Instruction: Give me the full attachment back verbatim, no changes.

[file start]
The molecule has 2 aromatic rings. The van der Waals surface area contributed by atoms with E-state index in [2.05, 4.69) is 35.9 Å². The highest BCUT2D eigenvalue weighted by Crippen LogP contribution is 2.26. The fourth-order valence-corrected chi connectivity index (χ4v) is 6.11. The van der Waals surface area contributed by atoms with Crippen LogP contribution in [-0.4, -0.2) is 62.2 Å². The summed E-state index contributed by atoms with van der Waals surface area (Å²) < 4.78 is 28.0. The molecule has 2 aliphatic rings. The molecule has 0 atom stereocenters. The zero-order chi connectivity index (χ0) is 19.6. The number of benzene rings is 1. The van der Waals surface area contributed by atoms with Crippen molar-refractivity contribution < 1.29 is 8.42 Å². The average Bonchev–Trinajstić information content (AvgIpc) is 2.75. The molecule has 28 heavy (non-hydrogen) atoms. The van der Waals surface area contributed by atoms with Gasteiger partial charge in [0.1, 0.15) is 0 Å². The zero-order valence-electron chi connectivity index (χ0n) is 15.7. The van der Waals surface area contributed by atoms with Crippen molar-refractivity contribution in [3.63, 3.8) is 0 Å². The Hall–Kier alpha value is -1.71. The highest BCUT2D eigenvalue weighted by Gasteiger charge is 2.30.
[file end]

The molecule has 2 aromatic rings. The van der Waals surface area contributed by atoms with E-state index in [2.05, 4.69) is 35.9 Å². The highest BCUT2D eigenvalue weighted by Crippen LogP contribution is 2.26. The fourth-order valence-corrected chi connectivity index (χ4v) is 6.11. The van der Waals surface area contributed by atoms with Crippen LogP contribution in [-0.4, -0.2) is 62.2 Å². The summed E-state index contributed by atoms with van der Waals surface area (Å²) < 4.78 is 28.0. The molecule has 2 aliphatic rings. The molecule has 0 atom stereocenters. The zero-order chi connectivity index (χ0) is 19.6. The number of benzene rings is 1. The van der Waals surface area contributed by atoms with Crippen molar-refractivity contribution < 1.29 is 8.42 Å². The average Bonchev–Trinajstić information content (AvgIpc) is 2.75. The molecule has 28 heavy (non-hydrogen) atoms. The van der Waals surface area contributed by atoms with Gasteiger partial charge in [0.1, 0.15) is 0 Å². The zero-order valence-electron chi connectivity index (χ0n) is 15.7. The van der Waals surface area contributed by atoms with Crippen molar-refractivity contribution in [3.63, 3.8) is 0 Å². The Hall–Kier alpha value is -1.71. The highest BCUT2D eigenvalue weighted by Gasteiger charge is 2.30.